• Recent data indicate that the grand total will continue to grow. Over the six-week period from the end of July to mid-September, CEA discovered an additional 291 caches with a total of 105,028 tons of munitions—cache discoveries continued to the time of writing. CEA estimates a total of 600,000 tons of munitions is the total tonnage, including munitions destroyed during OIF and scattered about the countryside. ISG believes this number is fairly uncertain, and could go considerably higher in the future as new caches are discovered. We regard 600,000 as a lower limit on total munitions. Using this number, we estimate we visited about 8-12 percent (in round numbers, 10 percent), or less of the total Iraqi munitions stocks.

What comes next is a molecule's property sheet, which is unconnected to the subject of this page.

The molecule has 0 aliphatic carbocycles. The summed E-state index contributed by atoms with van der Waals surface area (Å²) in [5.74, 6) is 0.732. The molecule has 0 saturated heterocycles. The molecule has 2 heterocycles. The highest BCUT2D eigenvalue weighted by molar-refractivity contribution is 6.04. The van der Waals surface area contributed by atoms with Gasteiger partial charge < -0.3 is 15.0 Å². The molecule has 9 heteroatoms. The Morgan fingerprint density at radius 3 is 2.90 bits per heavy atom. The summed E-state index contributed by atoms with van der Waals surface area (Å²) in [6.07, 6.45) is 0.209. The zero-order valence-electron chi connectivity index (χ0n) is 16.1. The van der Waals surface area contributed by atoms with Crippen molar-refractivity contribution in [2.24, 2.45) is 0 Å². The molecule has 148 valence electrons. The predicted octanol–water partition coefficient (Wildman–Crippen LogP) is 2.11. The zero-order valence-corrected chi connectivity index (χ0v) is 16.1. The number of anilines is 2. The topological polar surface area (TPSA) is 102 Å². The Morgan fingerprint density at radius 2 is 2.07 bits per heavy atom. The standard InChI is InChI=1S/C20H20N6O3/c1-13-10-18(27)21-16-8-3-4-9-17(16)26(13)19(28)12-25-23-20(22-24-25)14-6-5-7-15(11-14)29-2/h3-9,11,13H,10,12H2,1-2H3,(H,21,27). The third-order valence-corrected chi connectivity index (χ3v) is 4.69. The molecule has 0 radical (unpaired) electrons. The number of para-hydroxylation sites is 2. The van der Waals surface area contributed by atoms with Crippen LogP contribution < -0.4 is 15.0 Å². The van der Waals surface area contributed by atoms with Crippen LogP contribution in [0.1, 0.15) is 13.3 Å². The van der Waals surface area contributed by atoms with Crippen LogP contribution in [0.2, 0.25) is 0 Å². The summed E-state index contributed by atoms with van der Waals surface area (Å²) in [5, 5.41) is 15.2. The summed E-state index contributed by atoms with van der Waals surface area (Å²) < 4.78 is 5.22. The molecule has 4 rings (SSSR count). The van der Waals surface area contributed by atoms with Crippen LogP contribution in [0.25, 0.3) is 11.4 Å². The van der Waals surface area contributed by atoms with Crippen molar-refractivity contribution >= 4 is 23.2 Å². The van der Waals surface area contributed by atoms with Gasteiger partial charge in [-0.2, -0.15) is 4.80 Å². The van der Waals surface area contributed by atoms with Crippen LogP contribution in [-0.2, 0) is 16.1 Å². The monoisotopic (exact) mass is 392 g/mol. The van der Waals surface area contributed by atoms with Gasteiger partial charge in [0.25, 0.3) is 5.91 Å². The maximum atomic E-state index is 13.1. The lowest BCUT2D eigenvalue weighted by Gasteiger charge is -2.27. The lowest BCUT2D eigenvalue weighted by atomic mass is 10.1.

Although ISG only inspected a small fraction of the Iraqi munitions, we remain confident that we have not destroyed chemical munitions in the process of destroying Iraqi weapons.

  • The US military has high confidence that the destruction process has thus far proceeded safely, with no release of chemicals connected with it.
  • The amount of inspections ISG was able to carry out was consistent with the resources available, and the safety factors involved in carrying out the inspections of munitions facilities.

In addition to the ASPs and CEA sites, ISG undertook a systematic effort to review and investigate a series of depots that factored prominently in pre-OIF assessments of possible CW transshipment activity in the 2002-2003 timeframe. Several studies, based primarily on imagery Analysis at that time concluded that Iraq probably deployed CW munitions from depots to ammunition supply points throughout Iraq as part of ongoing preparations for war. The original list of 11 sites at which activity had been noted was narrowed to two main depots for intensive ISG investigation, including site visits, technical assessments, and personal interviews.